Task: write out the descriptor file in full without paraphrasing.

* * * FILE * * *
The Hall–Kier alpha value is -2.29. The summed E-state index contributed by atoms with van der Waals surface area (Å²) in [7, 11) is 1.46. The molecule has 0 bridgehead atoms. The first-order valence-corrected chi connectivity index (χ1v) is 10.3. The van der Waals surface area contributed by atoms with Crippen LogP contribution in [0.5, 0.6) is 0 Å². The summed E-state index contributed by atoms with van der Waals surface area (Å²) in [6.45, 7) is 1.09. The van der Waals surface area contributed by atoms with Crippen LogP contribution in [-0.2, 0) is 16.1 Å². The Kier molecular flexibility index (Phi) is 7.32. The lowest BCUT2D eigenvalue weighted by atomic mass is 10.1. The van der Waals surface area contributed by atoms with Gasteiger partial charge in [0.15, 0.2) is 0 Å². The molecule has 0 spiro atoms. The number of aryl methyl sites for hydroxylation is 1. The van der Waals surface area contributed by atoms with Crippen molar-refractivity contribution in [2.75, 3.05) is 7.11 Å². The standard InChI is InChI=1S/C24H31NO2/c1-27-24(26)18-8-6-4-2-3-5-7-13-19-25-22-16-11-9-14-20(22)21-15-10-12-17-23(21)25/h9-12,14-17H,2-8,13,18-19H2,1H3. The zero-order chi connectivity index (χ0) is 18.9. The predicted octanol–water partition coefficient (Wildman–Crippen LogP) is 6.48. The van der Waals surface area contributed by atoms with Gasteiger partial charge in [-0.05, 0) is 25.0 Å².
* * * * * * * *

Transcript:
The Hall–Kier alpha value is -2.29. The summed E-state index contributed by atoms with van der Waals surface area (Å²) in [7, 11) is 1.46. The molecule has 0 bridgehead atoms. The first-order valence-corrected chi connectivity index (χ1v) is 10.3. The van der Waals surface area contributed by atoms with Crippen LogP contribution in [0.5, 0.6) is 0 Å². The summed E-state index contributed by atoms with van der Waals surface area (Å²) in [6.45, 7) is 1.09. The van der Waals surface area contributed by atoms with Crippen LogP contribution in [-0.2, 0) is 16.1 Å². The Kier molecular flexibility index (Phi) is 7.32. The lowest BCUT2D eigenvalue weighted by atomic mass is 10.1. The van der Waals surface area contributed by atoms with Gasteiger partial charge in [0.15, 0.2) is 0 Å². The molecule has 0 spiro atoms. The number of aryl methyl sites for hydroxylation is 1. The van der Waals surface area contributed by atoms with Crippen molar-refractivity contribution in [2.75, 3.05) is 7.11 Å². The standard InChI is InChI=1S/C24H31NO2/c1-27-24(26)18-8-6-4-2-3-5-7-13-19-25-22-16-11-9-14-20(22)21-15-10-12-17-23(21)25/h9-12,14-17H,2-8,13,18-19H2,1H3. The zero-order chi connectivity index (χ0) is 18.9. The predicted octanol–water partition coefficient (Wildman–Crippen LogP) is 6.48. The van der Waals surface area contributed by atoms with Gasteiger partial charge in [-0.05, 0) is 25.0 Å².